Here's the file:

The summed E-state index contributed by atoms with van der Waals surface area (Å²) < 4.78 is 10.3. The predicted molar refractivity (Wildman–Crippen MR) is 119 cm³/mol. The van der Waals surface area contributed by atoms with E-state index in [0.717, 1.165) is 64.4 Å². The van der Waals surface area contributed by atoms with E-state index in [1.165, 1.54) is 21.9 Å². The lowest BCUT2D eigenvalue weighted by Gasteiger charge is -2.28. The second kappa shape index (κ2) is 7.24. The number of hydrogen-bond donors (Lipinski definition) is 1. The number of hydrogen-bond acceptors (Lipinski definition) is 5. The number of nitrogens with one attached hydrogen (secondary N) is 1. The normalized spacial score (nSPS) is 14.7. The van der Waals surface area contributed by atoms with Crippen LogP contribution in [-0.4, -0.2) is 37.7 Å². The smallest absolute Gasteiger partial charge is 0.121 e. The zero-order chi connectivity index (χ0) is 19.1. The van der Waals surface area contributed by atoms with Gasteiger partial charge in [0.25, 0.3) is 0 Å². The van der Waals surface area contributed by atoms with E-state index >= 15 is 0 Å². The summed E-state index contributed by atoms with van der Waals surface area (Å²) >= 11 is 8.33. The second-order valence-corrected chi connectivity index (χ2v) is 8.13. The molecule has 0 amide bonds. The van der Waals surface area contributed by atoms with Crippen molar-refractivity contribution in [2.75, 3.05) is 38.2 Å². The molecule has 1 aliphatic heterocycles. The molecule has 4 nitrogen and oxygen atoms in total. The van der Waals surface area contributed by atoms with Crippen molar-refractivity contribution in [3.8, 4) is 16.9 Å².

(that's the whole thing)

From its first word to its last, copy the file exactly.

The summed E-state index contributed by atoms with van der Waals surface area (Å²) < 4.78 is 10.3. The predicted molar refractivity (Wildman–Crippen MR) is 119 cm³/mol. The van der Waals surface area contributed by atoms with E-state index in [0.717, 1.165) is 64.4 Å². The van der Waals surface area contributed by atoms with E-state index in [1.165, 1.54) is 21.9 Å². The lowest BCUT2D eigenvalue weighted by Gasteiger charge is -2.28. The second kappa shape index (κ2) is 7.24. The number of hydrogen-bond donors (Lipinski definition) is 1. The number of hydrogen-bond acceptors (Lipinski definition) is 5. The number of nitrogens with one attached hydrogen (secondary N) is 1. The normalized spacial score (nSPS) is 14.7. The van der Waals surface area contributed by atoms with Crippen LogP contribution in [-0.4, -0.2) is 37.7 Å². The smallest absolute Gasteiger partial charge is 0.121 e. The zero-order chi connectivity index (χ0) is 19.1. The van der Waals surface area contributed by atoms with Gasteiger partial charge in [0.25, 0.3) is 0 Å². The van der Waals surface area contributed by atoms with E-state index >= 15 is 0 Å². The summed E-state index contributed by atoms with van der Waals surface area (Å²) >= 11 is 8.33. The second-order valence-corrected chi connectivity index (χ2v) is 8.13. The molecule has 0 amide bonds. The van der Waals surface area contributed by atoms with Crippen molar-refractivity contribution in [2.75, 3.05) is 38.2 Å². The molecule has 1 aliphatic heterocycles. The molecule has 4 nitrogen and oxygen atoms in total. The van der Waals surface area contributed by atoms with Crippen molar-refractivity contribution in [3.8, 4) is 16.9 Å².